A massive march and rally in Madrid by striking miners and their supporters was attacked by riot police today.
Huge crowds of protesters, marching on the Ministry of Industry, came under attack from police rubber bullets. The ministry is a focus for protest primarily because it is cutting subsidies to the mining industry by 63%. This will lead to many thousands of miners losing their jobs. Unions estimate that a total of 30,000 jobs will be scrapped.
Striking miners reached the centre of Madrid last night - after their 'Black March' which began 3 weeks ago - and were greeted by large, cheering crowds. Strikes began over a month ago - and have increasingly become a lightning rod for wider discontent with cuts and high unemployment, which now stands at 24% nationally.
Today's main march was reportedly characterised by general anti-cuts, anti-government slogans, chants and songs, not just support for the miners. It took place against the backdrop of the parliament voting through new austerity measures - a combination of spending cuts, privatisations and tax rises - to appease the latest demands from the European Union and European Central Bank.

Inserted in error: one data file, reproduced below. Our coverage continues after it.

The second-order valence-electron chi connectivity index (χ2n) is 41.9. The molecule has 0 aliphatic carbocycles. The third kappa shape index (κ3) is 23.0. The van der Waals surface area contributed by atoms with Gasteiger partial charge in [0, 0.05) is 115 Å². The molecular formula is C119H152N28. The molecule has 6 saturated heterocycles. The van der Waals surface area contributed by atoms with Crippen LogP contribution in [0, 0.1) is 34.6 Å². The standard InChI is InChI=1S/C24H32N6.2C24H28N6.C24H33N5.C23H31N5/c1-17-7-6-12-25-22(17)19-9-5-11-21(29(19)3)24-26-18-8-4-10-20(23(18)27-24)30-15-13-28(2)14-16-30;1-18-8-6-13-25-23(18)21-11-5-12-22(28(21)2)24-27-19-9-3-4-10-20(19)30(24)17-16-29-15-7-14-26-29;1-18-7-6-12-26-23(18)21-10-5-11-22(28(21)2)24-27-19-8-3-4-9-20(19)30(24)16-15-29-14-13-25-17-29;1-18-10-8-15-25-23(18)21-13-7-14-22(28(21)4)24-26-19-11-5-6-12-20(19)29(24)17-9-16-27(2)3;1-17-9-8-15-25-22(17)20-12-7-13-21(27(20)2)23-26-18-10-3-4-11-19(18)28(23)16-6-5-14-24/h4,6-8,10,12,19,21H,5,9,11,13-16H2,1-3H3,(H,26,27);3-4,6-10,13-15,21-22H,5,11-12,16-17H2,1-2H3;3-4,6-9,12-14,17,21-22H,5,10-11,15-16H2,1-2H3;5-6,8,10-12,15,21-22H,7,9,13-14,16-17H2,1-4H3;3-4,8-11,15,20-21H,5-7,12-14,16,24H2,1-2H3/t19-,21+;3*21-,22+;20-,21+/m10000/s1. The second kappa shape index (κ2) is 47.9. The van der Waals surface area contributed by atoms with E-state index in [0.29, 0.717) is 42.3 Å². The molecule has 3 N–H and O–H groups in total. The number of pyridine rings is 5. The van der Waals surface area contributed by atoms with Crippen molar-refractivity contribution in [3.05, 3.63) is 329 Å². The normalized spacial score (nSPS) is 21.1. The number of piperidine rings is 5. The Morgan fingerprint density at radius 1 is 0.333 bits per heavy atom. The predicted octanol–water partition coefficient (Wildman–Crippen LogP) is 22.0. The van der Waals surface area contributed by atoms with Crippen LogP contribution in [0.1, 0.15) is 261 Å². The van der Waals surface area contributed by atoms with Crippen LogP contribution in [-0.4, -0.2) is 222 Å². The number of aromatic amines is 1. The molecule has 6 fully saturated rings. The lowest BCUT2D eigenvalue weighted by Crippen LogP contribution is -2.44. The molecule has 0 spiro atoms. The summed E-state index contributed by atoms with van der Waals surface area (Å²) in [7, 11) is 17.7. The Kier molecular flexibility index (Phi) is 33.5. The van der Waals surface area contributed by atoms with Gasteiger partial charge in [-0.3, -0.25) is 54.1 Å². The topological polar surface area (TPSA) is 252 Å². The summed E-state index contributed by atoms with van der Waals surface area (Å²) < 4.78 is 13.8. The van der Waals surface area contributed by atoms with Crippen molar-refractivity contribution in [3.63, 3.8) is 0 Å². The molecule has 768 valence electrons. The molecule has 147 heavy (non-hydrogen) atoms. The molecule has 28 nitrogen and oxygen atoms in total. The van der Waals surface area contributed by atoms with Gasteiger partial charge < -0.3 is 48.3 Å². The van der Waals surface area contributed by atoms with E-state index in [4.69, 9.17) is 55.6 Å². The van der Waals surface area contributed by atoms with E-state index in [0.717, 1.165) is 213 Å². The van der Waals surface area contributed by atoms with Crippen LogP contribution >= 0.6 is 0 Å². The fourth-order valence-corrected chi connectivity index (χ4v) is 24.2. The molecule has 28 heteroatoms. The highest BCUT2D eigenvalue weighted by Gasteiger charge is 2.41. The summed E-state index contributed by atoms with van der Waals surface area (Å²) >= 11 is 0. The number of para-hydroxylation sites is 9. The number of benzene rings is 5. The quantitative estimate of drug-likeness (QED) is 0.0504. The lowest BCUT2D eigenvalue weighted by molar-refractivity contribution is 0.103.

The demonstration had official trade union backing, with the rally addressed by a number of union leaders, and galvanised a wide range of support. Some demonstrators reached parliament, but were surrounded by police. The level of police violence was unusual and shocking for a protest with major union backing: media outlets report that at least 76 people were injured.
Journalist Miguel-Anxo Murado had this to say:
“They think they can cope with these protests partly because mining regions are localised in certain areas of the country. These are small areas. So they think that this will not affect the rest of the country. The truth is that the miners are getting a lot of solidarity because many people relate to them and see their problems as their own problems.”
Alex Snowdon is a Counterfire activist in Newcastle. He is active in the Palestine Solidarity Campaign, Stop the War Coalition and the National Education Union. He is the author of A Short Guide to Israeli Apartheid (2022).
More articles from this author
- Enough is Enough: the crisis, the strikes and the movement
- Palestinians in Gaza are cannon fodder for Israeli political games
- Apartheid under pressure – weekly briefing
- NEU Conference escalates the fight against the government
- Introduction – A short guide to Israeli apartheid excerpt
- Calling it what it is: Amnesty's bold stand against Israeli apartheid
- The bloody legacy of Bomber Blair